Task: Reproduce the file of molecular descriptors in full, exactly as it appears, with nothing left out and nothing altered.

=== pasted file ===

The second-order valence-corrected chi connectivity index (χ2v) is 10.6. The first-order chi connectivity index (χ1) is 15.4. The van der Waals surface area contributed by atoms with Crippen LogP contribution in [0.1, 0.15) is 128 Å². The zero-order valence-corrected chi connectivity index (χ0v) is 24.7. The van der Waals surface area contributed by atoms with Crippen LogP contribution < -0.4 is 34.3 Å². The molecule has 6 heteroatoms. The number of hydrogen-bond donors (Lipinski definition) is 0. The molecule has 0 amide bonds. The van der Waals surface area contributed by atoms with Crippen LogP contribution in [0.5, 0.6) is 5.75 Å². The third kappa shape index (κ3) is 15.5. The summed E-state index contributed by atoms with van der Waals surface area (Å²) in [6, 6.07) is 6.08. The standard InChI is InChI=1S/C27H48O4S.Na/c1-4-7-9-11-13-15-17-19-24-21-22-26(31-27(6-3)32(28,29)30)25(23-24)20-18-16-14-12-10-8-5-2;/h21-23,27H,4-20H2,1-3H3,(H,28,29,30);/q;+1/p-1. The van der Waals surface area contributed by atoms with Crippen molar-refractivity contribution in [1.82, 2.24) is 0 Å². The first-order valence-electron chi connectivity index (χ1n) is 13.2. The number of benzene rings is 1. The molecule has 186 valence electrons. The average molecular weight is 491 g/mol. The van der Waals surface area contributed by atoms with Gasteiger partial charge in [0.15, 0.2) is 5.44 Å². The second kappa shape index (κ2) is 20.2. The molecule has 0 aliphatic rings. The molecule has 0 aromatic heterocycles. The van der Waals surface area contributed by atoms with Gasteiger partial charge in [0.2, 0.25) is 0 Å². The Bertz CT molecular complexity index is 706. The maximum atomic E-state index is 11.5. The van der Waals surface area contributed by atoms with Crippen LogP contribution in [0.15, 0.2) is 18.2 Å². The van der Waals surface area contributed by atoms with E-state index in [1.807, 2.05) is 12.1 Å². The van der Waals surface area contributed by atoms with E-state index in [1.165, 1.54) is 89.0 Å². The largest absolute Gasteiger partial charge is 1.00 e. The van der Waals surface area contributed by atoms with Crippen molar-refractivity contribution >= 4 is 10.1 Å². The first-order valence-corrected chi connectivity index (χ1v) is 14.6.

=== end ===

The second-order valence-corrected chi connectivity index (χ2v) is 10.6. The first-order chi connectivity index (χ1) is 15.4. The van der Waals surface area contributed by atoms with Crippen LogP contribution in [0.1, 0.15) is 128 Å². The zero-order valence-corrected chi connectivity index (χ0v) is 24.7. The van der Waals surface area contributed by atoms with Crippen LogP contribution < -0.4 is 34.3 Å². The molecule has 6 heteroatoms. The number of hydrogen-bond donors (Lipinski definition) is 0. The molecule has 0 amide bonds. The van der Waals surface area contributed by atoms with Crippen LogP contribution in [0.5, 0.6) is 5.75 Å². The third kappa shape index (κ3) is 15.5. The summed E-state index contributed by atoms with van der Waals surface area (Å²) in [6, 6.07) is 6.08. The standard InChI is InChI=1S/C27H48O4S.Na/c1-4-7-9-11-13-15-17-19-24-21-22-26(31-27(6-3)32(28,29)30)25(23-24)20-18-16-14-12-10-8-5-2;/h21-23,27H,4-20H2,1-3H3,(H,28,29,30);/q;+1/p-1. The van der Waals surface area contributed by atoms with Crippen molar-refractivity contribution in [1.82, 2.24) is 0 Å². The first-order valence-electron chi connectivity index (χ1n) is 13.2. The number of benzene rings is 1. The molecule has 186 valence electrons. The average molecular weight is 491 g/mol. The van der Waals surface area contributed by atoms with Gasteiger partial charge in [0.15, 0.2) is 5.44 Å². The second kappa shape index (κ2) is 20.2. The molecule has 0 aliphatic rings. The molecule has 0 aromatic heterocycles. The van der Waals surface area contributed by atoms with Gasteiger partial charge in [0.2, 0.25) is 0 Å². The Bertz CT molecular complexity index is 706. The maximum atomic E-state index is 11.5. The van der Waals surface area contributed by atoms with Crippen LogP contribution in [0.15, 0.2) is 18.2 Å². The van der Waals surface area contributed by atoms with E-state index in [1.807, 2.05) is 12.1 Å². The van der Waals surface area contributed by atoms with E-state index in [1.165, 1.54) is 89.0 Å². The largest absolute Gasteiger partial charge is 1.00 e. The van der Waals surface area contributed by atoms with Crippen molar-refractivity contribution >= 4 is 10.1 Å². The first-order valence-corrected chi connectivity index (χ1v) is 14.6.